The data is what it is. I can’t change that. My study showed that people were stopped with fewer shots from the .22 than with any other caliber. Does that mean the .22 is the best choice? Not necessarily. There could be other factors that caused the smaller number of shots until incapacitation…
I’m just pulling numbers out of thin air, but let’s just postulate that it takes five seconds after a person is shot for him to realize he is hit and abort the attack. The average number could be higher or lower, but it doesn’t matter. It will still take a few seconds for the bad guy to process the fact that he is shot and decide it’s in his best interest to escape before being shot again (a psychological stop).
If we are dealing with psychological stops and not physical incapacitations, firing additional rounds at the attacker during this five second time frame isn’t likely to influence his behavior quicker. The processing takes the time that it takes. Anything that will slow the rate of fire will reduce the number of rounds that the attacker soaks up before he aborts his attack. In other words, the small number of rounds until incapacitation could be more the result of slower firing rate than superior cartridge performance.
Is the .22 likely to have a slower firing rate? In handguns carried for defensive purposes, yes. Most .22 defensive handguns are of relatively low quality. They are extremely small and difficult to shoot quickly. Compare the rate of fire between a NAA Mini revolver in .22 and a 9mm Glock. Which do you think you could shoot faster?
The .22 rimfire round is also more prone to malfunctions than any centerfire round. A malfunction will also decrease the rate of fire. Rate of fire wasn’t factored into my study and could have caused the low numbers for the .22.
Another fact that many people haven’t considered is the difference between police and armed citizen gunfights. My friend Claude Werner often points out that when a criminal is involved in a gunfight with the police, the stakes are higher. The criminal knows that the cops won’t stop until he’s dead or in jail. That’s not true with a gunfight against an armed citizen. The armed citizen just wants a break in the fight. If he can cause the criminal to flee, he wins and stops shooting.
When criminals fight the police, they are likely to fight harder and take more rounds before giving up, because they know giving up equals a long prison sentence. Giving up and running away when fighting an armed citizen has no such negative consequences.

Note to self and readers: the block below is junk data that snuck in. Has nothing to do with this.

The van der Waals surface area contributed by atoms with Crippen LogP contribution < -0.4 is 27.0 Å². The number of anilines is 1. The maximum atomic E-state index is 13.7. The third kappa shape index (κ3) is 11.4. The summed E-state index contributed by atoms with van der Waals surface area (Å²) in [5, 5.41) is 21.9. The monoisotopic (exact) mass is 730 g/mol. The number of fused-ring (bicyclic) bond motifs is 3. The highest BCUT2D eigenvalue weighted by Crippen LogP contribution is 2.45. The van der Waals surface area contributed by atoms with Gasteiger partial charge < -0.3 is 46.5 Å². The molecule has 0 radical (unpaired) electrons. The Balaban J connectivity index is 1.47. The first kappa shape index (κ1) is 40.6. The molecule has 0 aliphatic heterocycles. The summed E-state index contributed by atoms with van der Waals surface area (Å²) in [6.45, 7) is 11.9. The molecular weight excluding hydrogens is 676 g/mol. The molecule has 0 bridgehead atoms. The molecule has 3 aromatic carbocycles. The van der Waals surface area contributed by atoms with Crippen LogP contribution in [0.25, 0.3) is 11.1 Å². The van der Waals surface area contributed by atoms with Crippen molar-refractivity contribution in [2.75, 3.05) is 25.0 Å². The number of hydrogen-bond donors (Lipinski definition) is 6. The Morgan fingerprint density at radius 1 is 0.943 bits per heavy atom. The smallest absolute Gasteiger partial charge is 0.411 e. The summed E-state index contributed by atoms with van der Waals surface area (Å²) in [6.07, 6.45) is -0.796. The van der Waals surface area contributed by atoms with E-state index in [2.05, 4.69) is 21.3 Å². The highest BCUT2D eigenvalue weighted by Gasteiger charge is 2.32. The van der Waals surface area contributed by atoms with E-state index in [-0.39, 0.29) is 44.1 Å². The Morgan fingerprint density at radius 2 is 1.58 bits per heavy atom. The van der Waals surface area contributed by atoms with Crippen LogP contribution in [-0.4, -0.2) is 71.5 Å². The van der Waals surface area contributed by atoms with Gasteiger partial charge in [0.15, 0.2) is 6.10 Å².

Many of the gunfights involving 9mm, .40, and .45 calibers in my study were police gunfights. Very few of the .22 data was from police gunfights. The very nature of the differences between the victim characteristics in the different gunfights could also account for the smaller number of rounds taken by those hit with the .22.
Here’s the good news for the .22 carriers…
In Claude’s lifetime study of defensive gun uses, he has yet to find a single case where an armed citizen was killed by a criminal after the criminal had taken at least one .22 round. In the case of civilian defensive gun usage, the criminal almost always flees after the first hit. I have been unable to find any gunfights that prove Claude wrong.
But take a look at the third column in the table above…
That’s the statistic that most .22 advocates choose to ignore. It’s the percentage of people who were not physically incapacitated after any number of rounds. It’s roughly three times higher with the .22 as compared to the service caliber cartridges.
Yes, the criminals fled, but they were not incapacitated. They could continue to fight back if they choose to. If you were to face the rare motivated criminal who presses the fight, would you want a .22 or something else? Encountering the motivated criminal who presses the fight against an armed citizen is exceedingly rare, but it is a possibility. Should you prepare for the statistical norm or the statistical anomaly? In my view, I think it’s best to prepare for the worst possible outcome, rather than the most likely. Statistically, you are unlikely to ever need a gun at all, yet most of my readers want to prepare for the worst, so they carry a gun. Why wouldn’t you use the same logic when choosing an appropriate defensive sidearm?
My best advice to you is to carry a gun that is reliable and shoots well. If your preference is a .22, it will probably serve you well. My preference is to carry something a little larger whenever it’s convenient.